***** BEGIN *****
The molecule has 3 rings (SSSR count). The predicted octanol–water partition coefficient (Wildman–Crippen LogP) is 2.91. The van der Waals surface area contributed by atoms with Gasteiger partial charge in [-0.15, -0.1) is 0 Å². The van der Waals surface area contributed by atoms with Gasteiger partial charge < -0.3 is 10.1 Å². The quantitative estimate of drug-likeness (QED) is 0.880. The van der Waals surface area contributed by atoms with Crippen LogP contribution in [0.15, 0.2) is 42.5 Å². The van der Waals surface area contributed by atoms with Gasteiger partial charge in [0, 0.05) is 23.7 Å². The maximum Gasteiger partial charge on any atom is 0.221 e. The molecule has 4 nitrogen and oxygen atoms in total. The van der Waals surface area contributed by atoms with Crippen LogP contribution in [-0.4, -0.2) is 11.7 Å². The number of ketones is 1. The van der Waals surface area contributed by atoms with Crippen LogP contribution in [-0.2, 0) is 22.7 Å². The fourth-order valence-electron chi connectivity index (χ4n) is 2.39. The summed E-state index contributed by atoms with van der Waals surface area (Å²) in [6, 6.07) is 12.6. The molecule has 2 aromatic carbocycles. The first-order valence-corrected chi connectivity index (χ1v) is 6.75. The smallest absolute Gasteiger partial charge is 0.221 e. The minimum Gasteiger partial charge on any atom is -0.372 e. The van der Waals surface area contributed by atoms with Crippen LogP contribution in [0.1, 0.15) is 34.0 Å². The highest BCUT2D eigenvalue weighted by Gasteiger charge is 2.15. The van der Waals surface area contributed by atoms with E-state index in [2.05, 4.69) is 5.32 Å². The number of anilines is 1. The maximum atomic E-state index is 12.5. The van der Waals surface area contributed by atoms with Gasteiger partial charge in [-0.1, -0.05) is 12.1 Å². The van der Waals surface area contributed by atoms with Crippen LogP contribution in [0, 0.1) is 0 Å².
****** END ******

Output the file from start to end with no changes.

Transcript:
The molecule has 3 rings (SSSR count). The predicted octanol–water partition coefficient (Wildman–Crippen LogP) is 2.91. The van der Waals surface area contributed by atoms with Gasteiger partial charge in [-0.15, -0.1) is 0 Å². The van der Waals surface area contributed by atoms with Gasteiger partial charge < -0.3 is 10.1 Å². The quantitative estimate of drug-likeness (QED) is 0.880. The van der Waals surface area contributed by atoms with Crippen LogP contribution in [0.15, 0.2) is 42.5 Å². The van der Waals surface area contributed by atoms with Gasteiger partial charge in [0, 0.05) is 23.7 Å². The maximum Gasteiger partial charge on any atom is 0.221 e. The molecule has 4 nitrogen and oxygen atoms in total. The van der Waals surface area contributed by atoms with Crippen LogP contribution in [-0.4, -0.2) is 11.7 Å². The number of ketones is 1. The van der Waals surface area contributed by atoms with Crippen LogP contribution in [-0.2, 0) is 22.7 Å². The fourth-order valence-electron chi connectivity index (χ4n) is 2.39. The summed E-state index contributed by atoms with van der Waals surface area (Å²) in [6, 6.07) is 12.6. The molecule has 2 aromatic carbocycles. The first-order valence-corrected chi connectivity index (χ1v) is 6.75. The smallest absolute Gasteiger partial charge is 0.221 e. The minimum Gasteiger partial charge on any atom is -0.372 e. The van der Waals surface area contributed by atoms with Crippen LogP contribution in [0.1, 0.15) is 34.0 Å². The highest BCUT2D eigenvalue weighted by Gasteiger charge is 2.15. The van der Waals surface area contributed by atoms with E-state index in [2.05, 4.69) is 5.32 Å². The number of anilines is 1. The maximum atomic E-state index is 12.5. The van der Waals surface area contributed by atoms with Gasteiger partial charge in [-0.1, -0.05) is 12.1 Å². The van der Waals surface area contributed by atoms with Crippen LogP contribution in [0, 0.1) is 0 Å².